When your child abandons a course you’ve paid for   

Unhappy young man

Have you identified your child’s talent such that you are able to firmly steer him towards a career that matches skills that come naturally to him?

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What you need to know:

  • If your children are still in school, primary or secondary, do you know what they are talented in?
  • Are you aware of your children’s capability such that you would be able to help them choose college or university courses that align with their talent?

Last Saturday, I happened to overhear a group of women discussing their children’s progress in school. One of them narrated how her son had arrived home one day and announced that he had lost interest in the course he was studying at university. The young man, I learnt, was a second-year chemistry student at the University of Nairobi.

The mother was shocked, surprised, angry, dismayed, disillusioned and all other kinds of emotions you’d exhibit if your son or daughter casually informed you that you had poured money down the drain for two years.

The thought that first came to mind was to put her foot down and tell him that under no circumstances would he drop out of university; that her effort and sacrifice for two long and hard years would not go to waste.

But after sleeping over it, she told him that even though she was disappointed, she would not force him to finish the course. As I write this, the young man is studying plumbing at Kiambu Institute of Science and Technology.

After she completed her story, the woman’s friends were aghast, wondering how she could have allowed her son to forego a degree. But she reasoned that she would rather have a child with a skill that he could happily earn a living from than one with a degree that he resented and which he had no intention of putting to use.

I thought to myself: “There goes a wise woman.”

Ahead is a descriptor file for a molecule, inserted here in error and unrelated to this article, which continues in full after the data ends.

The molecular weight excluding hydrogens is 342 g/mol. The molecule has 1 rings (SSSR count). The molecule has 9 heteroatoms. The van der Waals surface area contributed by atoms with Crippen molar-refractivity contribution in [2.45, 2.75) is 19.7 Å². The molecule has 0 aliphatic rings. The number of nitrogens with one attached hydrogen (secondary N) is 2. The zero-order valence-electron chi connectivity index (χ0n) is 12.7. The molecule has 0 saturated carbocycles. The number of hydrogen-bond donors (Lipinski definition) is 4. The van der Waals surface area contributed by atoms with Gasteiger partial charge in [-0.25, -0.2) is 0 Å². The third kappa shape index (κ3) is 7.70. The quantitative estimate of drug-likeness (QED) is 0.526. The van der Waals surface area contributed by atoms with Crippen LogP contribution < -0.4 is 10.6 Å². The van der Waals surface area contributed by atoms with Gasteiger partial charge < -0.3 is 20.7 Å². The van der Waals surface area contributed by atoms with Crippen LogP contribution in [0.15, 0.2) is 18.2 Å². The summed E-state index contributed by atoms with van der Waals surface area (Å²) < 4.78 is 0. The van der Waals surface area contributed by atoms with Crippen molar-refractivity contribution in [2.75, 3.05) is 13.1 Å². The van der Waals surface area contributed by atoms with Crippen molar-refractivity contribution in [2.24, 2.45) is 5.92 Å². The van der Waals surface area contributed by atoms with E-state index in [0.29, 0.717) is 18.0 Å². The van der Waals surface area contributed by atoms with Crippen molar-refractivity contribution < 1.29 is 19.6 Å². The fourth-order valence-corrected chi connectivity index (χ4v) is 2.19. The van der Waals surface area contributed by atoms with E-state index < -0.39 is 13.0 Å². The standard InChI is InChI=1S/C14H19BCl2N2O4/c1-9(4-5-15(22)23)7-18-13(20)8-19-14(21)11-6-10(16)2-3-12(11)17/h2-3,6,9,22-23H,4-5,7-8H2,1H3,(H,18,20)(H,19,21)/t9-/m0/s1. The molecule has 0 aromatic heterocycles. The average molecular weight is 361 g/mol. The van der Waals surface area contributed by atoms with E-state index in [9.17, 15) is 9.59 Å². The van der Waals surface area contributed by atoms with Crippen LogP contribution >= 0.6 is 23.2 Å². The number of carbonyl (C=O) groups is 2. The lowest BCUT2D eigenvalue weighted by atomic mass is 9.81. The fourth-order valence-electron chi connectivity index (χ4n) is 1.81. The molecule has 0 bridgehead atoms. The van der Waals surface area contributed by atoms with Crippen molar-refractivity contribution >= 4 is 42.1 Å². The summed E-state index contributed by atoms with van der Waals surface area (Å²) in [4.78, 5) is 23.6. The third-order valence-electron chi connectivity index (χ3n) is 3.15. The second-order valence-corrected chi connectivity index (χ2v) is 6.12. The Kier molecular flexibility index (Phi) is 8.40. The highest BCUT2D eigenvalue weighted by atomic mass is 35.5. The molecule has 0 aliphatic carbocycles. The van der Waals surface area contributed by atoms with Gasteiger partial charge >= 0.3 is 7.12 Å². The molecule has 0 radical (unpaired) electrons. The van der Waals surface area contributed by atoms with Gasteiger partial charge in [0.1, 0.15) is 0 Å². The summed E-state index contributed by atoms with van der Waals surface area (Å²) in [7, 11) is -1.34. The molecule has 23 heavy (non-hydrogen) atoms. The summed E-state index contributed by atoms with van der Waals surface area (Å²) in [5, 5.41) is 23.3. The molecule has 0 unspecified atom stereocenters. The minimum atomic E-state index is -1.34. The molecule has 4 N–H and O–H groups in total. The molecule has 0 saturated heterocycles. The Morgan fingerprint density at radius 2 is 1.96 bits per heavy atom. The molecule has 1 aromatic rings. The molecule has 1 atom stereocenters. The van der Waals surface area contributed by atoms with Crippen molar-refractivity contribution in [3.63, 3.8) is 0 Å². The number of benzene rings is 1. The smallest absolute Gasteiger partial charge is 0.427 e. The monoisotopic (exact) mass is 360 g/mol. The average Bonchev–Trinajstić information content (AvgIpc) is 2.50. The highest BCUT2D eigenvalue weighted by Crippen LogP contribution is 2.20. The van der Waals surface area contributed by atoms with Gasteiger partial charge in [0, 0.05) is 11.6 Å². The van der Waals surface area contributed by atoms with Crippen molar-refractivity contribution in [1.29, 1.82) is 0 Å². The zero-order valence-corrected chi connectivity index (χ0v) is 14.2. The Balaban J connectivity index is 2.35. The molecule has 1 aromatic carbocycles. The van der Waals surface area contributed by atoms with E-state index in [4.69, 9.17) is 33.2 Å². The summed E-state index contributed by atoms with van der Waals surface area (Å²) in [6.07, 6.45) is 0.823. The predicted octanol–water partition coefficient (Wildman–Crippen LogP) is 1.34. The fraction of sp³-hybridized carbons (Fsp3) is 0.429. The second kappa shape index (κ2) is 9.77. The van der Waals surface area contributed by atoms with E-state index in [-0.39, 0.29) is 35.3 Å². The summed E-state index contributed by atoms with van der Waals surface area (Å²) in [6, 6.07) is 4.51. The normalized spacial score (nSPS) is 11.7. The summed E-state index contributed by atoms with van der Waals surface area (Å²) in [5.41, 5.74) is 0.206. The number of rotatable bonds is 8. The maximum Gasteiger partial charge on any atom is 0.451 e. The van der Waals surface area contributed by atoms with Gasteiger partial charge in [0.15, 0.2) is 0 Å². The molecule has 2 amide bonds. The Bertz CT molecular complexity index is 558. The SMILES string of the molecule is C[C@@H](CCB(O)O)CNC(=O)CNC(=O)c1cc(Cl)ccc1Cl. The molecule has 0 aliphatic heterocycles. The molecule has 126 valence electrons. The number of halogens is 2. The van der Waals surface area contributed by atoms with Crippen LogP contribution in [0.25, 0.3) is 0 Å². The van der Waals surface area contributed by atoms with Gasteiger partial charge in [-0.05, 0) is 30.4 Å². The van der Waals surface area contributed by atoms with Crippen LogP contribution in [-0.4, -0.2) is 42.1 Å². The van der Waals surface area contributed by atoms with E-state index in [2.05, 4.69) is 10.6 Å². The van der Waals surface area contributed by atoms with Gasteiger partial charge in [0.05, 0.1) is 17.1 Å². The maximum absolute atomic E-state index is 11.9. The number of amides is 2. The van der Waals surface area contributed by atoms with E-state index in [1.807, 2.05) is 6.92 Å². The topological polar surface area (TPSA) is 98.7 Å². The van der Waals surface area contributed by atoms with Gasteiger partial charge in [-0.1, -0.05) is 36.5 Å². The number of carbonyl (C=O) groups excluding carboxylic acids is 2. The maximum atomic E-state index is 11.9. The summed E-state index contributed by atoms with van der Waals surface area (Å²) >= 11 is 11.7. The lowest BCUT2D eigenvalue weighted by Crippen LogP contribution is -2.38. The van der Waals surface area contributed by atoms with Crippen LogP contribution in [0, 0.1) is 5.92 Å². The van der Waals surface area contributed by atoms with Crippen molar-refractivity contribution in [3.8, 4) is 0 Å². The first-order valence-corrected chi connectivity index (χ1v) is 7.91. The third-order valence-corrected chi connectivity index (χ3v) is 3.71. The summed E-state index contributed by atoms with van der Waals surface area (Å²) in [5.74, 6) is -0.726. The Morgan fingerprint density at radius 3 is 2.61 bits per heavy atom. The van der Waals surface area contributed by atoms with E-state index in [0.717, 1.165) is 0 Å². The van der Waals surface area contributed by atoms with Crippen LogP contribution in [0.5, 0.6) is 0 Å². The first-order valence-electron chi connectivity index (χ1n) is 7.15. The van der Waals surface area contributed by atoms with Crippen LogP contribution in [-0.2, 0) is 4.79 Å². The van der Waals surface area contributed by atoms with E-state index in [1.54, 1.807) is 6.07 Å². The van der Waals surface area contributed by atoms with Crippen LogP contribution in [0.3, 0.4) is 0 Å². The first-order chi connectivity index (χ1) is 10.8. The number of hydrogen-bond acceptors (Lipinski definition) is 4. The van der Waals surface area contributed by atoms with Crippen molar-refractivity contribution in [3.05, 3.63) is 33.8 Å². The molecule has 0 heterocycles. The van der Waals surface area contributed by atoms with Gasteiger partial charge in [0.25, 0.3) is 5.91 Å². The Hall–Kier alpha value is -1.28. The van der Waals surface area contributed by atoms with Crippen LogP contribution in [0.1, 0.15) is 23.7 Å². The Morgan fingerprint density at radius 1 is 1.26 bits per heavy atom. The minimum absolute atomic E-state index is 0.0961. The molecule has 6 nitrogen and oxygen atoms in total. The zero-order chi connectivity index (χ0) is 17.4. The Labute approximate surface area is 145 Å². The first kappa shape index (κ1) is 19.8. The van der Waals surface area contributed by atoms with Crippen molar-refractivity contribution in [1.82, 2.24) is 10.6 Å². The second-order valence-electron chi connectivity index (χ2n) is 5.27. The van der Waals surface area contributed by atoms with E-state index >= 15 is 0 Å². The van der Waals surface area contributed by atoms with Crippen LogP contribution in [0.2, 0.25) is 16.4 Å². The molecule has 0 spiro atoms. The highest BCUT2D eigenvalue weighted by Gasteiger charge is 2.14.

Stories abound of young adults that are studying courses they are not interested in one bit; courses that have been thrust at them by parents who are convinced that they know what is best for them in terms of the skills that the job market requires.

Your child’s talent

For instance, I know someone who was forced by his parents to study for a degree in teaching, and when he completed his studies and graduated, he informed his father that he had no intention of stepping into a classroom to teach. That degree, he says, was a waste of his parents’ money and a waste of his time because he has never applied it, 15 years on. The man sells cars, if you’re wondering.

Which brings me to the question – if your children are still in school, primary or secondary, do you know what they are talented in? Are you aware of your children’s capability such that you would be able to help them choose college or university courses that align with their talent?

A couple of years back, an acquaintance had a group of us cracking in laughter when he narrated an embarrassing and self-esteem-killing story about how he went to audition for a TV anchor’s job at a certain broadcasting station after graduating with a diploma in mass media.

His long-running admiration for the good-looking, glamorous and prosperous-looking anchors on our television screens is what inspired him to study the course, and he could not wait to grace our screens. On the day of the audition, he was decked out in the best suit that a working-class cousin had, having invested in a fresh haircut and a new pair of shoes.

He was confident that he would dazzle the interviewers – but he did not even get near the auditioning room (the studio to be specific). The person receiving the interviewees took one look at him and announced, “You have a face for radio…” 

In other words, he was told that he was not attractive enough to be on TV. That is how his dream of becoming a newscaster was brutally cut short. He commented that he wished someone had gone into the trouble to point out to him the qualities broadcasting houses look for in anchors. Even though this came off as a joke, I got the feeling that he wasn’t entirely joking.

True, you cannot tell your child that he’s too ugly to get a news reader’s job on TV. If anything, every parent believes their child is good-looking. The question is, have you identified your child’s talent such that you are able to firmly steer him towards a career that matches skills that come naturally to him?

The writer is Editor, Society & Magazines, Daily Nation. Email: [email protected] ke.nationmedia.com

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